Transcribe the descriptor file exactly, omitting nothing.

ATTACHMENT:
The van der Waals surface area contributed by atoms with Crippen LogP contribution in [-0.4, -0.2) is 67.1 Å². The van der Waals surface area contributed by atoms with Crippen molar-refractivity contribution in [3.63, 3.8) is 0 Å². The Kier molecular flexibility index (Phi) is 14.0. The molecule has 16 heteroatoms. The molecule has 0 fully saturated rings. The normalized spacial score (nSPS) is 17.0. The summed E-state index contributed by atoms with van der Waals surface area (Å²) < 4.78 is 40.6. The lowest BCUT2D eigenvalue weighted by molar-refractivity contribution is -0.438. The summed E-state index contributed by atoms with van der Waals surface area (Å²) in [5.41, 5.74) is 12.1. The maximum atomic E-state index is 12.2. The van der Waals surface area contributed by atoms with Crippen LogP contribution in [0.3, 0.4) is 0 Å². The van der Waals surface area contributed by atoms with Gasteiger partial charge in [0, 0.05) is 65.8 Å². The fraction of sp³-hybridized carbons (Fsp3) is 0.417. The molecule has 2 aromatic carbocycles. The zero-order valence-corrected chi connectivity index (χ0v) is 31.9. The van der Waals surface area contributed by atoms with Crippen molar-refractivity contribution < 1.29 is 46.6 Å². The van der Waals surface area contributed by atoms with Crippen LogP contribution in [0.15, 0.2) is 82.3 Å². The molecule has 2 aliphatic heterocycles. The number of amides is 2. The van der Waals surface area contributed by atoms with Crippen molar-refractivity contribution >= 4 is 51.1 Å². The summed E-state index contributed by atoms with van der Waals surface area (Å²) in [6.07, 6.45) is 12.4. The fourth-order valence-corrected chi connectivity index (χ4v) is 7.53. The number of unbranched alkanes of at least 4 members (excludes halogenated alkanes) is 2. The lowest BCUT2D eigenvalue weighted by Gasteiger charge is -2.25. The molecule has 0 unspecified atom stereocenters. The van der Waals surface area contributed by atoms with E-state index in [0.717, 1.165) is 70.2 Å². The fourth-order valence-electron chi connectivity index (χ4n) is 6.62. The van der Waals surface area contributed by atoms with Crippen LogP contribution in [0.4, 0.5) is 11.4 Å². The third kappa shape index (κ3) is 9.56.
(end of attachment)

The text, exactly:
The van der Waals surface area contributed by atoms with Crippen LogP contribution in [-0.4, -0.2) is 67.1 Å². The van der Waals surface area contributed by atoms with Crippen molar-refractivity contribution in [3.63, 3.8) is 0 Å². The Kier molecular flexibility index (Phi) is 14.0. The molecule has 16 heteroatoms. The molecule has 0 fully saturated rings. The normalized spacial score (nSPS) is 17.0. The summed E-state index contributed by atoms with van der Waals surface area (Å²) < 4.78 is 40.6. The lowest BCUT2D eigenvalue weighted by molar-refractivity contribution is -0.438. The summed E-state index contributed by atoms with van der Waals surface area (Å²) in [5.41, 5.74) is 12.1. The maximum atomic E-state index is 12.2. The van der Waals surface area contributed by atoms with Crippen LogP contribution in [0.3, 0.4) is 0 Å². The van der Waals surface area contributed by atoms with Gasteiger partial charge in [0, 0.05) is 65.8 Å². The fraction of sp³-hybridized carbons (Fsp3) is 0.417. The molecule has 2 aromatic carbocycles. The zero-order valence-corrected chi connectivity index (χ0v) is 31.9. The van der Waals surface area contributed by atoms with Crippen molar-refractivity contribution < 1.29 is 46.6 Å². The van der Waals surface area contributed by atoms with Crippen LogP contribution in [0.15, 0.2) is 82.3 Å². The molecule has 2 aliphatic heterocycles. The number of amides is 2. The van der Waals surface area contributed by atoms with Crippen molar-refractivity contribution >= 4 is 51.1 Å². The summed E-state index contributed by atoms with van der Waals surface area (Å²) in [6.07, 6.45) is 12.4. The fourth-order valence-corrected chi connectivity index (χ4v) is 7.53. The number of unbranched alkanes of at least 4 members (excludes halogenated alkanes) is 2. The lowest BCUT2D eigenvalue weighted by Gasteiger charge is -2.25. The molecule has 0 unspecified atom stereocenters. The van der Waals surface area contributed by atoms with E-state index in [0.717, 1.165) is 70.2 Å². The fourth-order valence-electron chi connectivity index (χ4n) is 6.62. The van der Waals surface area contributed by atoms with Crippen LogP contribution in [0.4, 0.5) is 11.4 Å². The third kappa shape index (κ3) is 9.56.